What festival and what Jürgen Hinzpeter?

    The journalist managed to take the video archive abroad and has already safely produced the film. It was released in 2021.

    “I wanted the film to be simple, clear, and dynamic, so that an ordinary person could understand our history,” emphasizes Mikhail Arshynski. “First of all, I focused on the Belarusian audience, but the film was also received well by foreigners.”

    At some point, he was offered to apply to the Hinzpeter Awards Documentary Film Festival, which takes place in South Korea. 

    “Until then, I had never applied for such awards”, says the interlocutor of BAJ. “This was the first attempt. I thought: why not? I did the paperwork and quickly forgot about it. And after a while, a letter of congratulations came.”

    It should be noted that the festival is important for the modern history of South Korea. It is named after a German journalist Jürgen Hinzpeter, who reported the events in the city of Gwangju in 1980.

    That year there was an uprising against the dictatorship that had been reigning for the previous decades. It was brutally suppressed, and several hundred people fell victims. However, these events are considered the starting point for the democracy. Although the city was cordoned off by the military, Jürgen Hinzpeter managed to get the video materials out, and thus the whole world learned about the crimes of the political leadership of South Korea at that time.

    Of course, the changes did not happen immediately, but the first step was the uprising in Gwangju, and the role of the German reporter in letting the truth be known cannot be exaggerated.

    Giving the victory to Mikhail Arshynski’s film, the festival jury appreciated the dedication of the Belarusian journalist.

    By historical standards, quite recently it was an authoritarian state

    Now South Korea is known as a democratic and technological country, which produces modern cars, smartphones, and robots. However, by historical standards, quite recently it was an authoritarian state where human rights were systematically violated.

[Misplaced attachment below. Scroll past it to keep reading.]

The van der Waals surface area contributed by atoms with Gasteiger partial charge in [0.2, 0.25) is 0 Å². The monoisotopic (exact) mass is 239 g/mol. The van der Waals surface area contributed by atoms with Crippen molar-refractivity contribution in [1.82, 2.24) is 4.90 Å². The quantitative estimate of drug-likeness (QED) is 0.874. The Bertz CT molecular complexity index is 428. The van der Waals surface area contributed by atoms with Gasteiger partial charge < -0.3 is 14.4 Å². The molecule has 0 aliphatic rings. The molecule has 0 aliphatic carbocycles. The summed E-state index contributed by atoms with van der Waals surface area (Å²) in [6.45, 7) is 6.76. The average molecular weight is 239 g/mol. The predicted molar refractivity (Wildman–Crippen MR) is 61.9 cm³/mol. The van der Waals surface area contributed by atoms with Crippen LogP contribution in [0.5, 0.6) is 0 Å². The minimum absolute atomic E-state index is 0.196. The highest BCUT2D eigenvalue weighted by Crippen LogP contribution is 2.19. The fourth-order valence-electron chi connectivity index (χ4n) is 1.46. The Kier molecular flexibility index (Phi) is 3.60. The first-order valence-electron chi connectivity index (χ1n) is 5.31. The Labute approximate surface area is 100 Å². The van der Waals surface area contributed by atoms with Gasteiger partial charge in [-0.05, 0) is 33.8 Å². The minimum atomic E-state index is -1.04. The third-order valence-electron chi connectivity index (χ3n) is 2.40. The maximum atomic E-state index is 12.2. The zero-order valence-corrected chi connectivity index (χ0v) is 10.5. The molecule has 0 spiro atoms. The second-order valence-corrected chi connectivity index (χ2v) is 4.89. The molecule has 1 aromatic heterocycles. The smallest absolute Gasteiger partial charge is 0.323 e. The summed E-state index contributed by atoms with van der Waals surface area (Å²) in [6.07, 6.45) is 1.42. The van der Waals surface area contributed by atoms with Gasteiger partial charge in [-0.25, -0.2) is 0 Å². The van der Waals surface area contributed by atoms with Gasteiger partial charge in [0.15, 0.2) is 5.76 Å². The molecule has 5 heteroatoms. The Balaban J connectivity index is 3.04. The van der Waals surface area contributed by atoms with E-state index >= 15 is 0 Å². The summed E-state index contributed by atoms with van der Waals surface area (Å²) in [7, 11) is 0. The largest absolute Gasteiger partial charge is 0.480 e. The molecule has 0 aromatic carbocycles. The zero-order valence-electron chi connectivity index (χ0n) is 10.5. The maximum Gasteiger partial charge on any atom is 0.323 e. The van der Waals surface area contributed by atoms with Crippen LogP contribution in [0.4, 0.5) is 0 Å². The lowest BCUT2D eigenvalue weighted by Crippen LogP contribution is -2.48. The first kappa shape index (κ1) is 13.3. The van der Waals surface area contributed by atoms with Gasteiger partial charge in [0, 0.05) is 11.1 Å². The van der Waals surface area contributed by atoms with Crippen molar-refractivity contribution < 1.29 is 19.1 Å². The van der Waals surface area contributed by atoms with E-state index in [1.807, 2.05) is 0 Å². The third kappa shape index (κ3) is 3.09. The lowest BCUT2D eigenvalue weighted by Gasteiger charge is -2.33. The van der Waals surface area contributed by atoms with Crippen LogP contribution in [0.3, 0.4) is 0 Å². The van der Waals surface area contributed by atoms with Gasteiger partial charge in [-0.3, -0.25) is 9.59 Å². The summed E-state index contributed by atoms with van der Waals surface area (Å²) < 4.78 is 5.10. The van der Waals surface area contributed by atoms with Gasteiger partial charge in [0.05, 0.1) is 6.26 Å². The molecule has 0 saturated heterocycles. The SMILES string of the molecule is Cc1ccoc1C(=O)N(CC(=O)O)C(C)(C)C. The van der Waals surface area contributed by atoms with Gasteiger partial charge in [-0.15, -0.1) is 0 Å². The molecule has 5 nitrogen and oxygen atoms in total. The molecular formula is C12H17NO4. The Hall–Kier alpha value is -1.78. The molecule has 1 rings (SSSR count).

After the Gwangju uprising, the authoritarian regime lasted another eight years. How did the changes happen? Some are talking about the inevitable inertia of those events, some are talking about the influence of international pressure.

    “During my stay in this Asian country, it was clearly felt that only the people themselves can and should decide their fate,” emphasizes Mikhail Arshynski. “Before I went to Korea, I thought that the United States played a significant role in the success of the country. But this is not so — people themselves have achieved prosperity. And no one but them.”

    Despite the wars, occupation, and collapse of the country that South Korea has faced over the past century, the state has not been destroyed and the will of the people has not been broken.

    “It is impossible not to notice a lot in common between our countries,” the journalist draws a parallel. “Both Belarus and South Korea are located between empires, and therefore they regularly faced existential threats. This gave me an understanding: whatever happens in Belarus in the near future, it will only give us an opportunity to make our move and ensure our independence.”

    “The rise of nationalists” and “it’s not our business to interfere there”

    It seems that South Koreans, having such experience, must have supported democratic changes in Belarus in 2020. At the very least showed solidarity.

    “But it’s not that simple,” sighs Mikhail Arshynski. “The Belarusian revolution did not lead to loud declarations. The protests were received in silence. Moreover, Seoul continues to cooperate with the regime.